The internet is seeing many of its largest platforms introduce paid subscriptions or raise the price of their existing plans. Will this trend eventually create a two-tiered community of ‘haves’ and ‘have nots’ on the internet?

A new column from Axios asks whether increasing subscription costs mean that only high-spending users will be able to enjoy a high quality of life online.

This issue is being raised after Meta announced a trial of paid verification features for Instagram and Facebook. Additionally, dating apps Hinge and Tinder are trialling $50, $60, and even $500 monthly subscription plans.

Not only are costly subscriptions promising fun advanced features for users, but also greater options for keeping safe online. Twitter announced recently that only paying Twitter Blue users would be able to undergo two factor authentication via text message.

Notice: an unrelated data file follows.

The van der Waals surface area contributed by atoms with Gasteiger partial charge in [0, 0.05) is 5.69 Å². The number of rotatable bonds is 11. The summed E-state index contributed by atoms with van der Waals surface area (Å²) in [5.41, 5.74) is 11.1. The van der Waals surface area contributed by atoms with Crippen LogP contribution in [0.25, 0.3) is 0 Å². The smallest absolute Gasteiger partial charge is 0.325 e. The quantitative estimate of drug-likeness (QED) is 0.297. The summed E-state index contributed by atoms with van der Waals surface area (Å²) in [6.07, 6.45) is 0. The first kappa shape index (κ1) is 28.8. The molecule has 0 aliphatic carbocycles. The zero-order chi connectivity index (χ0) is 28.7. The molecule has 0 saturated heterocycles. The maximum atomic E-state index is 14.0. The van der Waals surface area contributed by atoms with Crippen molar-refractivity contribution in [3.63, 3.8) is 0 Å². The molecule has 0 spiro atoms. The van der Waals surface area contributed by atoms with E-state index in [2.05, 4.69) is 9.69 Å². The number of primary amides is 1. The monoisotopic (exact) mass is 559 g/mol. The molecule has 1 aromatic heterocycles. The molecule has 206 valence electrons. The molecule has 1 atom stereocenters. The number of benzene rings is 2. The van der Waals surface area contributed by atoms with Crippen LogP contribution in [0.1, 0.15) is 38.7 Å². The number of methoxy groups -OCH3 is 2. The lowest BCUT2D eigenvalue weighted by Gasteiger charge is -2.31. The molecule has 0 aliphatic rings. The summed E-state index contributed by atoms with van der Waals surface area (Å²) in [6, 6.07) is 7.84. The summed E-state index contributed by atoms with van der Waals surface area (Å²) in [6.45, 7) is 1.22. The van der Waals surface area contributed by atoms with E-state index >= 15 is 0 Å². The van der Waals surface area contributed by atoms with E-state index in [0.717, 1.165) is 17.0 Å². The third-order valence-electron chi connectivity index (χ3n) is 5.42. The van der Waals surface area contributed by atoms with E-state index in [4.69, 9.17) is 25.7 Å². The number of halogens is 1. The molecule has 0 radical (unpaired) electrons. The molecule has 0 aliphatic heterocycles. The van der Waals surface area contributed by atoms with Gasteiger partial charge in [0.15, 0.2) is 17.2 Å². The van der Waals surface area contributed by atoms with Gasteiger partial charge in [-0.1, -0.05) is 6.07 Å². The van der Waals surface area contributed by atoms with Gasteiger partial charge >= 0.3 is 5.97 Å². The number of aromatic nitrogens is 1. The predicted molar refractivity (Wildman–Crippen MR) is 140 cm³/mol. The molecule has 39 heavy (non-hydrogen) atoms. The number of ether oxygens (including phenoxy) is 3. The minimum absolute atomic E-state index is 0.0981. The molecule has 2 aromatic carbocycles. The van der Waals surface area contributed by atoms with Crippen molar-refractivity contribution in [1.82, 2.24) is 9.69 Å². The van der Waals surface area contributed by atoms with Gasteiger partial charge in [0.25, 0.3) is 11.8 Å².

Axios highlights that as internet companies look to grow their profits, they are moving beyond advertising revenues and now looking to draw funds from users too. This comes at a time where energy prices are rising and companies look to offset the growing costs of running their business.

But will these changes create a two-tiered internet? If valuable features are kept behind a paywall, users without vast disposable incomes will have to suffer with a lower standard of living online.

The column concludes saying “a greater number of pay-to-play options risks separating the internet into haves and have-nots, compounding the digital divide while exacerbating income and mental health inequality.”